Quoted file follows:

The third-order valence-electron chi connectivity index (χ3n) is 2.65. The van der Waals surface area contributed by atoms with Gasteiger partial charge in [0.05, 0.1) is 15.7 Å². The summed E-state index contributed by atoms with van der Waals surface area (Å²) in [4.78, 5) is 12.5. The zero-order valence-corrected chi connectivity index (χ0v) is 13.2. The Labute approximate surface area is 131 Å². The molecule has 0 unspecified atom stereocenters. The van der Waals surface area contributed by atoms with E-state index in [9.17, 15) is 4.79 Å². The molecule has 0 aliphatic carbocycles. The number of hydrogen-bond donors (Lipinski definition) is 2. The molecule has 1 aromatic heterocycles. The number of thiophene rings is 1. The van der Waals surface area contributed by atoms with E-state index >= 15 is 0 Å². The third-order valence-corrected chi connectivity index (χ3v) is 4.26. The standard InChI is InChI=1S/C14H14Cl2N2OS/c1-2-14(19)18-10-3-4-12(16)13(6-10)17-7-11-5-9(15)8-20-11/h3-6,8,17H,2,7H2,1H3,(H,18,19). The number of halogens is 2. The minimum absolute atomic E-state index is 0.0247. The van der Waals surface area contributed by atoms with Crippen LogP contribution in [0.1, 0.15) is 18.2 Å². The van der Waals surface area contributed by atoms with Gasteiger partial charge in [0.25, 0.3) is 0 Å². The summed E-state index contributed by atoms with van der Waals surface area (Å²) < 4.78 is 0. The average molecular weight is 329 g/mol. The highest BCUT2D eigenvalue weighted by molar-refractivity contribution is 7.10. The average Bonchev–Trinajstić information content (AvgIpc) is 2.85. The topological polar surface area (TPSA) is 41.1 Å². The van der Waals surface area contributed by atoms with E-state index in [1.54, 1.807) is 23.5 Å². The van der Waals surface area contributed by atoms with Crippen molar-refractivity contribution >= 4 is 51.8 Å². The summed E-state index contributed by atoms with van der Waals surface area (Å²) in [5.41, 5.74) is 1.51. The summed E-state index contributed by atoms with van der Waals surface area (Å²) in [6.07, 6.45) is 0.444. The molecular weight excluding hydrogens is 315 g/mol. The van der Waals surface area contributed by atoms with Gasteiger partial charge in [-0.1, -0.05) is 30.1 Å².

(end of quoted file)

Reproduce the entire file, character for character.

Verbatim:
The third-order valence-electron chi connectivity index (χ3n) is 2.65. The van der Waals surface area contributed by atoms with Gasteiger partial charge in [0.05, 0.1) is 15.7 Å². The summed E-state index contributed by atoms with van der Waals surface area (Å²) in [4.78, 5) is 12.5. The zero-order valence-corrected chi connectivity index (χ0v) is 13.2. The Labute approximate surface area is 131 Å². The molecule has 0 unspecified atom stereocenters. The van der Waals surface area contributed by atoms with E-state index in [9.17, 15) is 4.79 Å². The molecule has 0 aliphatic carbocycles. The number of hydrogen-bond donors (Lipinski definition) is 2. The molecule has 1 aromatic heterocycles. The number of thiophene rings is 1. The van der Waals surface area contributed by atoms with E-state index >= 15 is 0 Å². The third-order valence-corrected chi connectivity index (χ3v) is 4.26. The standard InChI is InChI=1S/C14H14Cl2N2OS/c1-2-14(19)18-10-3-4-12(16)13(6-10)17-7-11-5-9(15)8-20-11/h3-6,8,17H,2,7H2,1H3,(H,18,19). The number of halogens is 2. The minimum absolute atomic E-state index is 0.0247. The van der Waals surface area contributed by atoms with Crippen LogP contribution in [0.1, 0.15) is 18.2 Å². The van der Waals surface area contributed by atoms with Gasteiger partial charge in [0.25, 0.3) is 0 Å². The summed E-state index contributed by atoms with van der Waals surface area (Å²) < 4.78 is 0. The average molecular weight is 329 g/mol. The highest BCUT2D eigenvalue weighted by molar-refractivity contribution is 7.10. The average Bonchev–Trinajstić information content (AvgIpc) is 2.85. The topological polar surface area (TPSA) is 41.1 Å². The van der Waals surface area contributed by atoms with E-state index in [1.54, 1.807) is 23.5 Å². The van der Waals surface area contributed by atoms with Crippen molar-refractivity contribution >= 4 is 51.8 Å². The summed E-state index contributed by atoms with van der Waals surface area (Å²) in [5.41, 5.74) is 1.51. The summed E-state index contributed by atoms with van der Waals surface area (Å²) in [6.07, 6.45) is 0.444. The molecular weight excluding hydrogens is 315 g/mol. The van der Waals surface area contributed by atoms with Gasteiger partial charge in [-0.1, -0.05) is 30.1 Å².